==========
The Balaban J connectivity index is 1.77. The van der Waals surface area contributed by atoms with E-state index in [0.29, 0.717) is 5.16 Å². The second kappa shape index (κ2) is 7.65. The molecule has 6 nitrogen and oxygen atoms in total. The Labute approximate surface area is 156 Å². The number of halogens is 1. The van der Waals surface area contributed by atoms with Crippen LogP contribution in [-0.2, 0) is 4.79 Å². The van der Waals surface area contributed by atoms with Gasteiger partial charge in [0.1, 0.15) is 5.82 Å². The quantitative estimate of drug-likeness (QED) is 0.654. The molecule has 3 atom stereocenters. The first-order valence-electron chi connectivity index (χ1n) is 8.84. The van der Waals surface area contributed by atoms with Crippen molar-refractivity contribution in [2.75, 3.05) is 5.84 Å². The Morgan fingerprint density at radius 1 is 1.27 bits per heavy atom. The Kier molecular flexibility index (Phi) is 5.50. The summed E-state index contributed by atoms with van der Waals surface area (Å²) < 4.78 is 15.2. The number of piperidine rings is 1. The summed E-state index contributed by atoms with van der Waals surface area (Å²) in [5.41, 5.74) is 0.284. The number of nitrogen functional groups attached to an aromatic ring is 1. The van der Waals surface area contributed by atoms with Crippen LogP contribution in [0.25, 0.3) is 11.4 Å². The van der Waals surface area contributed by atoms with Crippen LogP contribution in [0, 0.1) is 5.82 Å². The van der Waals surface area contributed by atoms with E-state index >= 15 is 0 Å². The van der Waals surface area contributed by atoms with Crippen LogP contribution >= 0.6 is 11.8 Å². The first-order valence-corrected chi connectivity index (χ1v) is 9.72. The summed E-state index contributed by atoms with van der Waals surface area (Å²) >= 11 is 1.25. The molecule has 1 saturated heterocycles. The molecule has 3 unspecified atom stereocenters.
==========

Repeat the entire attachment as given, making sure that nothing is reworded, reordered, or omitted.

The Balaban J connectivity index is 1.77. The van der Waals surface area contributed by atoms with E-state index in [0.29, 0.717) is 5.16 Å². The second kappa shape index (κ2) is 7.65. The molecule has 6 nitrogen and oxygen atoms in total. The Labute approximate surface area is 156 Å². The number of halogens is 1. The van der Waals surface area contributed by atoms with Crippen LogP contribution in [-0.2, 0) is 4.79 Å². The van der Waals surface area contributed by atoms with Gasteiger partial charge in [0.1, 0.15) is 5.82 Å². The quantitative estimate of drug-likeness (QED) is 0.654. The molecule has 3 atom stereocenters. The first-order valence-electron chi connectivity index (χ1n) is 8.84. The van der Waals surface area contributed by atoms with Crippen molar-refractivity contribution in [2.75, 3.05) is 5.84 Å². The Morgan fingerprint density at radius 1 is 1.27 bits per heavy atom. The Kier molecular flexibility index (Phi) is 5.50. The summed E-state index contributed by atoms with van der Waals surface area (Å²) < 4.78 is 15.2. The number of piperidine rings is 1. The summed E-state index contributed by atoms with van der Waals surface area (Å²) in [5.41, 5.74) is 0.284. The number of nitrogen functional groups attached to an aromatic ring is 1. The van der Waals surface area contributed by atoms with Crippen LogP contribution in [0.25, 0.3) is 11.4 Å². The van der Waals surface area contributed by atoms with Crippen LogP contribution in [0, 0.1) is 5.82 Å². The van der Waals surface area contributed by atoms with E-state index >= 15 is 0 Å². The van der Waals surface area contributed by atoms with Crippen LogP contribution >= 0.6 is 11.8 Å². The first-order valence-corrected chi connectivity index (χ1v) is 9.72. The summed E-state index contributed by atoms with van der Waals surface area (Å²) >= 11 is 1.25. The molecule has 1 saturated heterocycles. The molecule has 3 unspecified atom stereocenters.